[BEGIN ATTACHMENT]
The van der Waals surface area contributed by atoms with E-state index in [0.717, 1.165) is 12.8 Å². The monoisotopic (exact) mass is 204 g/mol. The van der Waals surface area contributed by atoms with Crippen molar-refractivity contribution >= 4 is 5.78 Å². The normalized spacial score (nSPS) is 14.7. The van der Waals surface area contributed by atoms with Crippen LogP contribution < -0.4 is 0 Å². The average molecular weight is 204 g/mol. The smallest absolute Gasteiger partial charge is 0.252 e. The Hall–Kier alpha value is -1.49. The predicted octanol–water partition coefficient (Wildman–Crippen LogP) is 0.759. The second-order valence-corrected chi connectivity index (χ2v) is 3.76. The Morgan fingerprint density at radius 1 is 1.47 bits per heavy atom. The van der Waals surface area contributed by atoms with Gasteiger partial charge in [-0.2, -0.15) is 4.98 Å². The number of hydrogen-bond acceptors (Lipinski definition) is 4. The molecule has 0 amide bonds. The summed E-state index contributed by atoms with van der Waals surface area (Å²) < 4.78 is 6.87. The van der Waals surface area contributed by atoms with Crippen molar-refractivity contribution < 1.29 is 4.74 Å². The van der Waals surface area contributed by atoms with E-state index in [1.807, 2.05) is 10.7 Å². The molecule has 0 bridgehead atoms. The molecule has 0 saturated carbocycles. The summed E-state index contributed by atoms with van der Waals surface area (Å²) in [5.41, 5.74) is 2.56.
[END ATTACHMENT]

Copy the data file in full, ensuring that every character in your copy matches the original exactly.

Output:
The van der Waals surface area contributed by atoms with E-state index in [0.717, 1.165) is 12.8 Å². The monoisotopic (exact) mass is 204 g/mol. The van der Waals surface area contributed by atoms with Crippen molar-refractivity contribution >= 4 is 5.78 Å². The normalized spacial score (nSPS) is 14.7. The van der Waals surface area contributed by atoms with Crippen LogP contribution < -0.4 is 0 Å². The average molecular weight is 204 g/mol. The smallest absolute Gasteiger partial charge is 0.252 e. The Hall–Kier alpha value is -1.49. The predicted octanol–water partition coefficient (Wildman–Crippen LogP) is 0.759. The second-order valence-corrected chi connectivity index (χ2v) is 3.76. The Morgan fingerprint density at radius 1 is 1.47 bits per heavy atom. The van der Waals surface area contributed by atoms with Gasteiger partial charge in [-0.2, -0.15) is 4.98 Å². The number of hydrogen-bond acceptors (Lipinski definition) is 4. The molecule has 0 amide bonds. The summed E-state index contributed by atoms with van der Waals surface area (Å²) < 4.78 is 6.87. The van der Waals surface area contributed by atoms with Crippen molar-refractivity contribution < 1.29 is 4.74 Å². The van der Waals surface area contributed by atoms with E-state index in [1.807, 2.05) is 10.7 Å². The molecule has 0 bridgehead atoms. The molecule has 0 saturated carbocycles. The summed E-state index contributed by atoms with van der Waals surface area (Å²) in [5.41, 5.74) is 2.56.